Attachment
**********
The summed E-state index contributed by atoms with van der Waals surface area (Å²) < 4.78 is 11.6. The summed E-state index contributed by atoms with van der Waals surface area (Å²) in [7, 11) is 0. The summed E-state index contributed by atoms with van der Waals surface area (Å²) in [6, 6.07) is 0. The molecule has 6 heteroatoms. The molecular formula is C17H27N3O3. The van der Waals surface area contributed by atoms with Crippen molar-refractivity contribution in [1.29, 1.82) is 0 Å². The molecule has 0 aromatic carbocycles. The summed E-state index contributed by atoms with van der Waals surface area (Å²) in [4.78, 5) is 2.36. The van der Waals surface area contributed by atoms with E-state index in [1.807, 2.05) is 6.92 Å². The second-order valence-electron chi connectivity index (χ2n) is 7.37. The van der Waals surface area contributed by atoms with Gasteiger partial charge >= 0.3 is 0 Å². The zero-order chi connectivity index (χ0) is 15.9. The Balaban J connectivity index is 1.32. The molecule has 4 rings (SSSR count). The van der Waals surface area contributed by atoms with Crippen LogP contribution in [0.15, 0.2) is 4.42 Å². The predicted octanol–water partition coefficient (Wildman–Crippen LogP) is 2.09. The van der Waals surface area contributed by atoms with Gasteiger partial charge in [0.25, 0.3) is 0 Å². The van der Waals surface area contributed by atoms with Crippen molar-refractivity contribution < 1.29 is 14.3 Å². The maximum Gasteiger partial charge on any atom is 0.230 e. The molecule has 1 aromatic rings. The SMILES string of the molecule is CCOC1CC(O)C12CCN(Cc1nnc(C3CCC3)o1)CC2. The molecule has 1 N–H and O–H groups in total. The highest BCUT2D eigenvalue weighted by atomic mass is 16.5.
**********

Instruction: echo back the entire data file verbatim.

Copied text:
The summed E-state index contributed by atoms with van der Waals surface area (Å²) < 4.78 is 11.6. The summed E-state index contributed by atoms with van der Waals surface area (Å²) in [7, 11) is 0. The summed E-state index contributed by atoms with van der Waals surface area (Å²) in [6, 6.07) is 0. The molecule has 6 heteroatoms. The molecular formula is C17H27N3O3. The van der Waals surface area contributed by atoms with Crippen molar-refractivity contribution in [1.29, 1.82) is 0 Å². The molecule has 0 aromatic carbocycles. The summed E-state index contributed by atoms with van der Waals surface area (Å²) in [4.78, 5) is 2.36. The van der Waals surface area contributed by atoms with E-state index in [1.807, 2.05) is 6.92 Å². The second-order valence-electron chi connectivity index (χ2n) is 7.37. The van der Waals surface area contributed by atoms with Gasteiger partial charge >= 0.3 is 0 Å². The zero-order chi connectivity index (χ0) is 15.9. The Balaban J connectivity index is 1.32. The molecule has 4 rings (SSSR count). The van der Waals surface area contributed by atoms with Crippen LogP contribution in [0.15, 0.2) is 4.42 Å². The predicted octanol–water partition coefficient (Wildman–Crippen LogP) is 2.09. The van der Waals surface area contributed by atoms with Gasteiger partial charge in [0.25, 0.3) is 0 Å². The van der Waals surface area contributed by atoms with Crippen molar-refractivity contribution < 1.29 is 14.3 Å². The maximum Gasteiger partial charge on any atom is 0.230 e. The molecule has 1 aromatic rings. The SMILES string of the molecule is CCOC1CC(O)C12CCN(Cc1nnc(C3CCC3)o1)CC2. The molecule has 1 N–H and O–H groups in total. The highest BCUT2D eigenvalue weighted by atomic mass is 16.5.